- Bags, boxes and gift certificates. You run a unique store. While it might be easy to purchase plastic bags similar to those used in grocery stores to house small purchases, that’s not who you are. There are plenty of choices available through a variety of store supply companies. And you can always jazz up plain bags in your signature color with custom stickers. Same thing goes for boxes.
Plastic gift cards presented in a paper sleeve might work for big box retailers, but you need to be creative in your presentation. Victoria’s Secret nestles gift cards in scented tissue paper, inside a shiny box wrapped with a big bow. This year Target offered remote control gift cards. Dress up yours in a way that best represents your brand, make it uniquely your own.
- Bring your brand to the sales floor. Your sales floor is your largest brand-building piece. There isn’t a single part of your store (restrooms included) that’s not part of your brand identity. Take an objective look around your sales floor. Have you included your signature colors? Are you using quality fixtures? Does your signing utilize your brand’s font? Are your store associates easily recognizable? Each element plays a big part in defining your brand culture. If your brand story isn’t clearly evident on the sales floor, then it’s time to make some changes.
- Create unique store experiences. Customers will stay close to your store if you give them a reason to stay close. In-store events and clubs are all good reasons. We love Shoppertainment, that wonderful intersection where shopping and entertainment meet. Build your brand and your visibility by hosting one MAJOR and two to three MINOR in-store events in your store each and every month of the year. A major event attracts new customers to your store; minor events, like in-store seminars and demos, attract smaller numbers of shoppers. Both are important. If you are fresh out of ideas, drop us an e-mail and we’ll send you enough ideas to make your head spin.
- Build an Internet brand presence. In the past, shoppers let their fingers do the walking through the phone book; today they visit your website. These days a website is not an option. You need a real website as in www.thenameofyourstore.com—websites today have become the equivalent of business cards.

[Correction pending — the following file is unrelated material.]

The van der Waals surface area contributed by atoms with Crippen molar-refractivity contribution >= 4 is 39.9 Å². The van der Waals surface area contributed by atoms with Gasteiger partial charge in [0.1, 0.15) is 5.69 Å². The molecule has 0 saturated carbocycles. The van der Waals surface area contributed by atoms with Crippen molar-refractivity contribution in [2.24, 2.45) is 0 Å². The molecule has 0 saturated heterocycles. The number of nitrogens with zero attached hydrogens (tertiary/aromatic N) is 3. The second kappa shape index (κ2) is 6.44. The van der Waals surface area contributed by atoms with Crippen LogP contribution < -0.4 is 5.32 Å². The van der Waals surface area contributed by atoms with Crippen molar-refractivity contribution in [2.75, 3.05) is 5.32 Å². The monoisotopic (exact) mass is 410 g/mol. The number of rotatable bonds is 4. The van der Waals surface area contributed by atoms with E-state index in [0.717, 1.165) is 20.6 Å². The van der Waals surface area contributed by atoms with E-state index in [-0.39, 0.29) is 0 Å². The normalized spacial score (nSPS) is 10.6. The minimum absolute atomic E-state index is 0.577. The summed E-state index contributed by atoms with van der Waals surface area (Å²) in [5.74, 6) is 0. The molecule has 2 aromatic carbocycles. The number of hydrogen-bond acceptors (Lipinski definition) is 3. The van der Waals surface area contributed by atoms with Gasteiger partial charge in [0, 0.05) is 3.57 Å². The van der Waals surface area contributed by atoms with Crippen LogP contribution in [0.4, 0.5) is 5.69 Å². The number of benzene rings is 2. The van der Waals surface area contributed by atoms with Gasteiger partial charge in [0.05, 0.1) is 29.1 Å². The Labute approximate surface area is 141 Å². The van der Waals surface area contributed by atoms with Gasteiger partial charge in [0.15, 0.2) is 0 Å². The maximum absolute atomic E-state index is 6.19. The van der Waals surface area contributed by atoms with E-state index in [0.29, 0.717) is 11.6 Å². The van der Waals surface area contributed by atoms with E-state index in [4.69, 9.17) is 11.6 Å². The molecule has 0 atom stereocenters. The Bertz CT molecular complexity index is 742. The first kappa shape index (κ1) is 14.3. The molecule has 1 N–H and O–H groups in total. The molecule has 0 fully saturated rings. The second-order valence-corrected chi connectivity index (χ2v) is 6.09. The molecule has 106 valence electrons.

Your website is also your greeter. Make sure that it’s consistent with your brand image, and a good example of what shoppers can expect when they visit your store. If you haven’t registered your domain name yet, visit GoDaddy.com and get it done now. GoDaddy.com also offers Website Tonight, an easy-to-use, and inexpensive, website builder.
The photos and information you post on your blog, Facebook business page and on Twitter also represent your brand well. Think about what you post before you post it. Check your spelling and test links to make sure they work.
And by the way, your e-mail address says a lot about who you are. Addresses from Yahoo, Gmail or AOL are convenient but they’re not professional. You need an email address that comes from your own domain name.
- Become a shameless self-promoter. Other than word-of-mouth, the cheapest way to build your brand is through public relations. That’s why you should send out a press release for everything of interest that that you do. The media wants—needs—your input! Did you know that the majority of stories that appear in your local medias came from a one-page press release sent by someone like you who had a story to tell? You can build brand equity for the cost of a single stamp, a 30-second fax, or a quicker than you can hit “send” email. Drop us an e-mail us for our easy-to-follow “How to Write a Press Release” instruction sheet.
If you’re too busy to handle the public relations by yourself, then promote someone to the exalted position of “Director of Public Relations”. Buy your new director business cards printed with his/her name and this important title. This person will be your media contact who will collect the names of local editors and reporters, write and distribute your press releases, be your store ambassador at local functions and Chamber of Commerce events, and more.
- Appoint an official “Keeper of the Brand” and give that person ultimate control over what’s purchased and what’s not. Before anything that represents the store can be implemented it must be approved by the KOTB. If it’s cool with the Keeper, it’s okay to move forward.
- Here’s the thing: You work in a creative industry, so you’re likely to get sick and tired of your brand before it begins to automatically register with your customers. Resist the urge to change your logo, colors, slogan—anything that is considered part of your brand identity. Or as we like to say, marry your brand.
© RICH KIZER & GEORGANNE BENDER. ALL RIGHTS RESERVED.